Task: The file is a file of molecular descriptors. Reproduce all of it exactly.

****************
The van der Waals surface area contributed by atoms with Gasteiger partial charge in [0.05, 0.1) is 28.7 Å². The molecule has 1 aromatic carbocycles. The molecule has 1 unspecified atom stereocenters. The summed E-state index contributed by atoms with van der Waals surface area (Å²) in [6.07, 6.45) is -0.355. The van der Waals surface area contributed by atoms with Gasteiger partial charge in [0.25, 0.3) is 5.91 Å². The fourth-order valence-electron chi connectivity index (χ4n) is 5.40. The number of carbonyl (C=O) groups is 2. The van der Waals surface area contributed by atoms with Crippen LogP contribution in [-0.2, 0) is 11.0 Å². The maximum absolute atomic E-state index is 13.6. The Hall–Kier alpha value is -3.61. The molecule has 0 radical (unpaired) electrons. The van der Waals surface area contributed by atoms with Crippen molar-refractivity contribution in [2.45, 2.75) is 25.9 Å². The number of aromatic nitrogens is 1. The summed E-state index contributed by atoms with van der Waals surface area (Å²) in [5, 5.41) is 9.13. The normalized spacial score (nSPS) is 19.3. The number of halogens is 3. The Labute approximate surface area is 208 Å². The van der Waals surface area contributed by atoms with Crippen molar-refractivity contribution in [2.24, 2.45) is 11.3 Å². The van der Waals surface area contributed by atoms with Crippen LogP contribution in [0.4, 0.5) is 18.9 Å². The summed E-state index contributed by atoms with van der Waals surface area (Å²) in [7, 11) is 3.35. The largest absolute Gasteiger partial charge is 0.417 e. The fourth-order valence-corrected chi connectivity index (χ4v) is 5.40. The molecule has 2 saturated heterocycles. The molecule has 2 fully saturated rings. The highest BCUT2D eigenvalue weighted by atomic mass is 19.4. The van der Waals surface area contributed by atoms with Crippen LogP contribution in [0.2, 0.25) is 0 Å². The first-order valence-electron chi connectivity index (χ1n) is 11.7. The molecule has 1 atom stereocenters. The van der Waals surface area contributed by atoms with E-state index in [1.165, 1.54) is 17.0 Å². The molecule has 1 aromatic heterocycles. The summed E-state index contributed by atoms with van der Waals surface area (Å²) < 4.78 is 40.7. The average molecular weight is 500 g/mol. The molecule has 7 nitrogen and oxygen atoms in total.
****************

The van der Waals surface area contributed by atoms with Gasteiger partial charge in [0.05, 0.1) is 28.7 Å². The molecule has 1 aromatic carbocycles. The molecule has 1 unspecified atom stereocenters. The summed E-state index contributed by atoms with van der Waals surface area (Å²) in [6.07, 6.45) is -0.355. The van der Waals surface area contributed by atoms with Gasteiger partial charge in [0.25, 0.3) is 5.91 Å². The fourth-order valence-electron chi connectivity index (χ4n) is 5.40. The number of carbonyl (C=O) groups is 2. The van der Waals surface area contributed by atoms with Crippen LogP contribution in [-0.2, 0) is 11.0 Å². The maximum absolute atomic E-state index is 13.6. The Hall–Kier alpha value is -3.61. The molecule has 0 radical (unpaired) electrons. The van der Waals surface area contributed by atoms with Crippen molar-refractivity contribution in [2.45, 2.75) is 25.9 Å². The number of aromatic nitrogens is 1. The summed E-state index contributed by atoms with van der Waals surface area (Å²) in [5, 5.41) is 9.13. The normalized spacial score (nSPS) is 19.3. The number of halogens is 3. The Labute approximate surface area is 208 Å². The van der Waals surface area contributed by atoms with Crippen molar-refractivity contribution in [2.24, 2.45) is 11.3 Å². The van der Waals surface area contributed by atoms with Crippen LogP contribution in [0.4, 0.5) is 18.9 Å². The summed E-state index contributed by atoms with van der Waals surface area (Å²) in [7, 11) is 3.35. The largest absolute Gasteiger partial charge is 0.417 e. The fourth-order valence-corrected chi connectivity index (χ4v) is 5.40. The molecule has 2 saturated heterocycles. The molecule has 2 fully saturated rings. The highest BCUT2D eigenvalue weighted by atomic mass is 19.4. The van der Waals surface area contributed by atoms with Crippen LogP contribution in [0.2, 0.25) is 0 Å². The first-order valence-electron chi connectivity index (χ1n) is 11.7. The molecule has 1 atom stereocenters. The van der Waals surface area contributed by atoms with E-state index in [1.165, 1.54) is 17.0 Å². The molecule has 1 aromatic heterocycles. The summed E-state index contributed by atoms with van der Waals surface area (Å²) < 4.78 is 40.7. The average molecular weight is 500 g/mol. The molecule has 7 nitrogen and oxygen atoms in total.